How American Born Chinese remixes the mythology of the Monkey King
Sun Wukong, the Monkey King, is one of the most iconic figures in world literature. The shapeshifting trickster hero is a central character in the classic 16th-century Chinese novel Journey to the West, in which he and two other spirits protect a Buddhist monk on pilgrimage from China to India in search of ancient scriptures.
With his size-changing staff and near-limitless ability to transform his body, Sun Wukong is very memorable — not least because of the way he has influenced countless characters since. Dragon Ball hero Son Goku is explicitly modeled after Sun Wukong (it's right there in the name, as well as in Goku's monkey tail and use of the Power Pole), while Naruto protagonist Naruto Uzumaki's signature Shadow Clone Jutsu mirrors one of the Monkey King's most-used moves (distracting opponents with a bunch of illusory copies of yourself).
Sun Wukong is also a key character in American Born Chinese, both the original graphic novel by Gene Luen Yang and the upcoming TV series adaptation by Kelvin Yu, where he is played by actor Daniel Wu (Into the Badlands). But this is the Monkey King like you've never seen him before.
Carlos Lopez-Calleja/disney Daniel Wu as the Monkey King in 'American Born Chinese'
"I've actually been asked to play Sun Wukong many times when I was working in China, but it was almost always the Journey to the West story," Wu tells EW. "That story has been told literally thousands of times on film, on TV, in books, everything. So I didn't think there was anything new I could bring to the character, but what's interesting about American Born Chinese is that Gene Luen Yang wrote Sun Wukong in a different stage of life."
Wu continues, "He's no longer the young, rebellious, naughty guy that he was. He's a father now, and the leader of security up in Heaven, so he has a lot of responsibilities on his shoulders. It's indicative of what real life is like. Even though I'm playing a mythological character, I totally relate to that relationship where you're trying to balance this work life while also dealing with a child growing up."
Sun Wukong's son, Wei-Chen (Jim Liu), has fled to the human world after stealing his father's staff. He subsequently poses as a new transfer student at the high school of American Born Chinese protagonist Jin Wang (Ben Wang). This is Liu's first American production, and English is not his first language. Much like his character, he had to adapt to a new environment.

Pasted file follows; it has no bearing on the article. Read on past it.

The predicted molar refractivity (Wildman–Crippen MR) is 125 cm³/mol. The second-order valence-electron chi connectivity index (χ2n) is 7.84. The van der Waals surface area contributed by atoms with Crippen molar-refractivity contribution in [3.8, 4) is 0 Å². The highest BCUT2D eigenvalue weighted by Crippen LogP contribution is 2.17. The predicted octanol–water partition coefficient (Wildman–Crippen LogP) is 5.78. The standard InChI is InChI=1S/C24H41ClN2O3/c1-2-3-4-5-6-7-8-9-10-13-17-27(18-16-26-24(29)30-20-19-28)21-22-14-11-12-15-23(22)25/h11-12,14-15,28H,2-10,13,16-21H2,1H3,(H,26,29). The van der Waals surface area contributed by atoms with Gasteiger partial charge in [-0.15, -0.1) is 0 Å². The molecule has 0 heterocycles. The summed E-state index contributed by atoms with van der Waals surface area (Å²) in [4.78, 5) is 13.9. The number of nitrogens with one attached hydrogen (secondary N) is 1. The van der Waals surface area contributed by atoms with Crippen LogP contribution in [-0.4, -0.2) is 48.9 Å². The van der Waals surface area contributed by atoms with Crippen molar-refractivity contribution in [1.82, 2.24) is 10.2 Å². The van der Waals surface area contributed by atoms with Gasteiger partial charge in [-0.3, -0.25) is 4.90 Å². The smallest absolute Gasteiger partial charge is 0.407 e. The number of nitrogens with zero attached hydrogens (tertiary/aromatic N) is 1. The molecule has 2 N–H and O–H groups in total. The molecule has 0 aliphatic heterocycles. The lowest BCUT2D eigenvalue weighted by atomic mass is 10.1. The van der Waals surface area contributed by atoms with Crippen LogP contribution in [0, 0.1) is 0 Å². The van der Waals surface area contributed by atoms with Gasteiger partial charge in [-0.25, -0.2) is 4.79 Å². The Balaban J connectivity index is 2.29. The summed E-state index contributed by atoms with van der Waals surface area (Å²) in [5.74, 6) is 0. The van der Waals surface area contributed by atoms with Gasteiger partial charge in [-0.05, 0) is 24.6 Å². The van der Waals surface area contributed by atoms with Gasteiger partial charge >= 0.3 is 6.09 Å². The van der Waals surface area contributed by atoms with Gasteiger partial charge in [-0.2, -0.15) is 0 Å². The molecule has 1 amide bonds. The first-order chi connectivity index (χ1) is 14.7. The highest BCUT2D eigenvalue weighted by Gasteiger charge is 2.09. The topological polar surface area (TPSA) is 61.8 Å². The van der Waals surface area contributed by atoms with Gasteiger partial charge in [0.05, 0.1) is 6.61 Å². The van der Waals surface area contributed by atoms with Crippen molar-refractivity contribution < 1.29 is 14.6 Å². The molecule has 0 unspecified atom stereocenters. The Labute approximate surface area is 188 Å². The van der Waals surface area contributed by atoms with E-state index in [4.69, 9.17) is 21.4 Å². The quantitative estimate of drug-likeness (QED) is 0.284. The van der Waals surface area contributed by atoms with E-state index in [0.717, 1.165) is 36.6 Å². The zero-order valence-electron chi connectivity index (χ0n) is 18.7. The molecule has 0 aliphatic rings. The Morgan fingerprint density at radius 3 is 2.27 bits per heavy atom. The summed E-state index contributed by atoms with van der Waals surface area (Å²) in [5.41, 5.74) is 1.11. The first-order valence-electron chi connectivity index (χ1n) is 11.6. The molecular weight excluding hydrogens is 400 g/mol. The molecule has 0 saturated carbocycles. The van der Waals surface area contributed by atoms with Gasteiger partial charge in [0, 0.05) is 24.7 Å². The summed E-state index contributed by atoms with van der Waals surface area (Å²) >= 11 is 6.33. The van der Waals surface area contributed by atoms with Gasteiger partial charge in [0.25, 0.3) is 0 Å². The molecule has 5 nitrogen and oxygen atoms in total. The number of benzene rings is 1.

"When he came to the set, it reminded me so much of when I first went to Asia to work there," Wu says. "My Chinese wasn't that good, and I was confused on set like half the time, trying to fit in. It was the same thing for Jimmy, I could see the nerves and also see him trying to be cool about it. But he's a hard worker and he has a tremendous amount of charisma, so that helps a lot."
Just as Wu recognized what Liu was going through, Liu in turn had a familiarity with Wu's screen work in Asian films. The actors bonded the same way so many fathers and sons do: With sports.
"Daniel Wu is a huge star in Asia," Liu tells EW. "My mom, my whole family, my friends, they all know him. So when I realized I was going to be in the same show with Daniel, I was super shocked and excited. When I first met him, he was super warm and kind. We watched NBA basketball games together, and we root for the same team, the Golden State Warriors. We watched basketball together and played around on set. He was really easy to work with and I was very happy to work with him."
Carlos Lopez-Calleja/disney Guanyin (Michelle Yeoh) and Wei-Chen (Jim Liu) in 'American Born Chinese.'
Yang's original American Born Chinese graphic novel would alternate between stories from Jin's high school life and tales of the Monkey King from Journey to the West, in order to draw the connection between Jin's struggles with assimilation and Sun Wukong's own journey to self-knowledge. The American Born Chinese TV series expands the fantasy half of the story to include other characters from Chinese mythology, such as Guanyin (Michelle Yeoh), a goddess of mercy who does not appear in Yang's graphic novel but is a big part of Journey to the West (in fact, she helps kick off the titular pilgrimage).
American Born Chinese is thus utilizing some of the oldest and most iconic figures from world literature, but in new and different ways.
"It is daunting, because people in Asia have not seen that either," Wu says of American Born Chinese's take on the Monkey King. "So it might take a little bit for them to adapt to it. But once they feel the universality of the theme, they'll understand where this version of Sun Wukong is coming from."
Carlos Lopez-Calleja/Disney Daniel Wu as Sun Wukong in 'American Born Chinese.'
American Born Chinese does show the Monkey King in his more recognizable form, though. One episode in particular, set almost entirely in Heaven amongst the gods, is a flashback to an earlier phase in Sun Wukong's life.
"I thought it was cool because it completes my character," Wu says of the flashback. "When we start, he's more stern and stoic, but he wasn't always that way. As a youngster, he was very much like his son, and you get to see that rambunctious, rebellious, naughty side of the Monkey King."
Wu continues, "being able to play this character from young to old is really cool, and it gives the American audience a little background. I hope that, once people finish watching American Born Chinese, that they go and watch one of the many versions of Journey to the West so they get an idea of who Monkey King actually is."
American Born Chinese premieres on Disney+ on May 24.
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